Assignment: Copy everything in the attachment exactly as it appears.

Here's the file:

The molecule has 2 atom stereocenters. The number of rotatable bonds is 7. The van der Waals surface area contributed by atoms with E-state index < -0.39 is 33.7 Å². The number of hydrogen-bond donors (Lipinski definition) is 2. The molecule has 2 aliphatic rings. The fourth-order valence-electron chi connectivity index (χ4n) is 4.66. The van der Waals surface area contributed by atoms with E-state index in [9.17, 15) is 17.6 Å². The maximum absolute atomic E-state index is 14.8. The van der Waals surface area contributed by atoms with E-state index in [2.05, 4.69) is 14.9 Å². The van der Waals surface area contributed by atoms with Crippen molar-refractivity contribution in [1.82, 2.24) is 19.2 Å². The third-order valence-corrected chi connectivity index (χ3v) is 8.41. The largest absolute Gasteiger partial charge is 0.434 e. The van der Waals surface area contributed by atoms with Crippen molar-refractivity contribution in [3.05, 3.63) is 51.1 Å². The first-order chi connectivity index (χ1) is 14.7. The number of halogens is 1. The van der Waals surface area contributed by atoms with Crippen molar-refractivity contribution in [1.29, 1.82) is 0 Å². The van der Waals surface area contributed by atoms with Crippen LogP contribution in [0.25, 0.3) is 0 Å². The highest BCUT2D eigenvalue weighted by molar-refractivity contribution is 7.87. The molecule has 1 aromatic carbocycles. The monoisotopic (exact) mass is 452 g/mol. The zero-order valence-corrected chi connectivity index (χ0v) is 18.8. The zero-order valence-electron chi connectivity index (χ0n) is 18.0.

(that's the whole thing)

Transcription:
The molecule has 2 atom stereocenters. The number of rotatable bonds is 7. The van der Waals surface area contributed by atoms with E-state index < -0.39 is 33.7 Å². The number of hydrogen-bond donors (Lipinski definition) is 2. The molecule has 2 aliphatic rings. The fourth-order valence-electron chi connectivity index (χ4n) is 4.66. The van der Waals surface area contributed by atoms with E-state index in [9.17, 15) is 17.6 Å². The maximum absolute atomic E-state index is 14.8. The van der Waals surface area contributed by atoms with E-state index in [2.05, 4.69) is 14.9 Å². The van der Waals surface area contributed by atoms with Crippen molar-refractivity contribution in [1.82, 2.24) is 19.2 Å². The third-order valence-corrected chi connectivity index (χ3v) is 8.41. The largest absolute Gasteiger partial charge is 0.434 e. The van der Waals surface area contributed by atoms with Crippen molar-refractivity contribution in [3.05, 3.63) is 51.1 Å². The first-order chi connectivity index (χ1) is 14.7. The number of halogens is 1. The van der Waals surface area contributed by atoms with Crippen molar-refractivity contribution in [1.29, 1.82) is 0 Å². The van der Waals surface area contributed by atoms with Crippen LogP contribution in [0.25, 0.3) is 0 Å². The highest BCUT2D eigenvalue weighted by molar-refractivity contribution is 7.87. The molecule has 1 aromatic carbocycles. The monoisotopic (exact) mass is 452 g/mol. The zero-order valence-corrected chi connectivity index (χ0v) is 18.8. The zero-order valence-electron chi connectivity index (χ0n) is 18.0.